The ensemble of buildings designed for the Protestant Brückenschlag parish in Cologne comprises a small chapel for private prayer, a bell tower and the church itself. These are grouped around a raised lawn that is defined by a ring of mature trees. This contemplative entrance situation also provides an ideal setting for the congregation’s outdoor activities. It is reached from the street up a shallow flight of steps marked by a prominent bell tower.
With a central nave flanked by two low wings that can open up to it like aisles on either side of the altar, the design of Immanuel Church reinterprets the classical section of a basilica for use by a small, modern congregation. The wings accommodate the sacristy, community rooms, a music room and a kitchen, while a gallery above the foyer provides additional seating. A coloured timber screen stands behind the altar: its polychromatic treatment includes a subtle gradation of hues that reduce in intensity as the screen reaches up to the sky. A large organ that was salvaged from another church is concealed behind.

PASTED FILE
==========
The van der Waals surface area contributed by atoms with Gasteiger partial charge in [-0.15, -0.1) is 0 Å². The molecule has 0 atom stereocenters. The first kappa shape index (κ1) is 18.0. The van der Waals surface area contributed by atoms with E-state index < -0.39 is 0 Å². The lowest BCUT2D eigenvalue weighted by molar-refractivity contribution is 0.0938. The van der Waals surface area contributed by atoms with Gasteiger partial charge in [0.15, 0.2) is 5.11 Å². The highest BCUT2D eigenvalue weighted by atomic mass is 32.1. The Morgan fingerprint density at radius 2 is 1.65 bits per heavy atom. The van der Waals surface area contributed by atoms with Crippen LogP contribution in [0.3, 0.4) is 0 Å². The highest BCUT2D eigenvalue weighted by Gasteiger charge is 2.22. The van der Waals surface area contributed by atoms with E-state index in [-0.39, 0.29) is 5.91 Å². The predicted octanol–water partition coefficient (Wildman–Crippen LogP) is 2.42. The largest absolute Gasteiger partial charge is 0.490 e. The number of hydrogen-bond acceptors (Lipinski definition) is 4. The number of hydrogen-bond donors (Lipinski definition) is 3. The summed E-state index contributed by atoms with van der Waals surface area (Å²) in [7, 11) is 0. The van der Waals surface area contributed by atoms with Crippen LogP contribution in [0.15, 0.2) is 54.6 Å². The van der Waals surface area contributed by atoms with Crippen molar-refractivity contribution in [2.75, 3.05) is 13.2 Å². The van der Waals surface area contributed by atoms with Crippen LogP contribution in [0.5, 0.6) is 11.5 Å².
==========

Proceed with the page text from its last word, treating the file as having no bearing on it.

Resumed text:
All three of the ensemble’s buildings are clad externally with diagonally laid timber planks, while inside, the load-bearing structure of prefabricated timber columns and panels is left unclad. The church’s evocative character owes much to its treatment of natural light, which enlivens the altar screen and the matt glass panel above the gallery opposite, where the changing shadows from the trees form a natural complement to the play of colours on the screen.